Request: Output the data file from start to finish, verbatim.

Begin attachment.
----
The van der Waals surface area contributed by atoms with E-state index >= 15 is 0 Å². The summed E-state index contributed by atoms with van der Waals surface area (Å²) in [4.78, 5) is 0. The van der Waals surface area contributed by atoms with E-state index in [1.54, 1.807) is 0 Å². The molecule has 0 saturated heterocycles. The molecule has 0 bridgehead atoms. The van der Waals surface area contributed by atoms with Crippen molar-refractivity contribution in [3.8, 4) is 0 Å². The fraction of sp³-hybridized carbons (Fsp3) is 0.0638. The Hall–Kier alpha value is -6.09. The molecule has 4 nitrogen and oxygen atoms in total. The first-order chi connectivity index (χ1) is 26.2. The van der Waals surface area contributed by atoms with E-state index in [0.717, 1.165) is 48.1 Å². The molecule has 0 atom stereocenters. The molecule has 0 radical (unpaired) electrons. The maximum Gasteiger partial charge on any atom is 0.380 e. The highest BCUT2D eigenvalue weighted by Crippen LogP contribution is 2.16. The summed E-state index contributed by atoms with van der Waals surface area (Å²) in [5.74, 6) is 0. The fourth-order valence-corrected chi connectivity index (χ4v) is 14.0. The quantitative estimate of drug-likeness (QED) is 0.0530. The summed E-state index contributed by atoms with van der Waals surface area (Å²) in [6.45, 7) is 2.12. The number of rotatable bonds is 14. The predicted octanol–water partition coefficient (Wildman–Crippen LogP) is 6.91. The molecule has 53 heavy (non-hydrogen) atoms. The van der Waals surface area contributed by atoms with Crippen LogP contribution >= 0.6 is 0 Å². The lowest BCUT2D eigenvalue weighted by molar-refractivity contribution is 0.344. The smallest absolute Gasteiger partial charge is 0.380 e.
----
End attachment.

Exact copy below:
The van der Waals surface area contributed by atoms with E-state index >= 15 is 0 Å². The summed E-state index contributed by atoms with van der Waals surface area (Å²) in [4.78, 5) is 0. The van der Waals surface area contributed by atoms with E-state index in [1.54, 1.807) is 0 Å². The molecule has 0 saturated heterocycles. The molecule has 0 bridgehead atoms. The van der Waals surface area contributed by atoms with Crippen molar-refractivity contribution in [3.8, 4) is 0 Å². The fraction of sp³-hybridized carbons (Fsp3) is 0.0638. The Hall–Kier alpha value is -6.09. The molecule has 4 nitrogen and oxygen atoms in total. The first-order chi connectivity index (χ1) is 26.2. The van der Waals surface area contributed by atoms with E-state index in [0.717, 1.165) is 48.1 Å². The molecule has 0 atom stereocenters. The molecule has 0 radical (unpaired) electrons. The maximum Gasteiger partial charge on any atom is 0.380 e. The highest BCUT2D eigenvalue weighted by Crippen LogP contribution is 2.16. The summed E-state index contributed by atoms with van der Waals surface area (Å²) in [5.74, 6) is 0. The fourth-order valence-corrected chi connectivity index (χ4v) is 14.0. The quantitative estimate of drug-likeness (QED) is 0.0530. The summed E-state index contributed by atoms with van der Waals surface area (Å²) in [6.45, 7) is 2.12. The number of rotatable bonds is 14. The predicted octanol–water partition coefficient (Wildman–Crippen LogP) is 6.91. The molecule has 53 heavy (non-hydrogen) atoms. The van der Waals surface area contributed by atoms with Crippen LogP contribution >= 0.6 is 0 Å². The lowest BCUT2D eigenvalue weighted by molar-refractivity contribution is 0.344. The smallest absolute Gasteiger partial charge is 0.380 e.